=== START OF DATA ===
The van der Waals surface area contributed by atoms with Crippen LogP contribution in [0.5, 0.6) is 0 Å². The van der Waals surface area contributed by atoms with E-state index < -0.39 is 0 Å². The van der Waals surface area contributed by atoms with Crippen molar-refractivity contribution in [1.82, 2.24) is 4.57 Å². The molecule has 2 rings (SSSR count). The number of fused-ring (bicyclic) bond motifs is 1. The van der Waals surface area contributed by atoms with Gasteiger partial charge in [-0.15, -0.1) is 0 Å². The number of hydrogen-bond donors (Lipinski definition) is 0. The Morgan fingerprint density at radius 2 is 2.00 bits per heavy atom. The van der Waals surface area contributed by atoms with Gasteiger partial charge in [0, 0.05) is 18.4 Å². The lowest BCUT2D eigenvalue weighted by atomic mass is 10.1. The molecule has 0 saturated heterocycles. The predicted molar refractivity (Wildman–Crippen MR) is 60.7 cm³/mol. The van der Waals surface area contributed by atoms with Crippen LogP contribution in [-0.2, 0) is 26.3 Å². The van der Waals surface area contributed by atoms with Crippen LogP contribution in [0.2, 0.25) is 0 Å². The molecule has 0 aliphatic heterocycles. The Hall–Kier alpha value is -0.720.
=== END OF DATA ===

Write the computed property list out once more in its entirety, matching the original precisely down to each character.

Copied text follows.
The van der Waals surface area contributed by atoms with Crippen LogP contribution in [0.5, 0.6) is 0 Å². The van der Waals surface area contributed by atoms with E-state index < -0.39 is 0 Å². The van der Waals surface area contributed by atoms with Crippen molar-refractivity contribution in [1.82, 2.24) is 4.57 Å². The molecule has 2 rings (SSSR count). The number of fused-ring (bicyclic) bond motifs is 1. The van der Waals surface area contributed by atoms with Gasteiger partial charge in [-0.15, -0.1) is 0 Å². The number of hydrogen-bond donors (Lipinski definition) is 0. The Morgan fingerprint density at radius 2 is 2.00 bits per heavy atom. The van der Waals surface area contributed by atoms with Gasteiger partial charge in [0, 0.05) is 18.4 Å². The lowest BCUT2D eigenvalue weighted by atomic mass is 10.1. The molecule has 0 saturated heterocycles. The predicted molar refractivity (Wildman–Crippen MR) is 60.7 cm³/mol. The van der Waals surface area contributed by atoms with Crippen LogP contribution in [-0.2, 0) is 26.3 Å². The van der Waals surface area contributed by atoms with Crippen LogP contribution in [0.2, 0.25) is 0 Å². The molecule has 0 aliphatic heterocycles. The Hall–Kier alpha value is -0.720.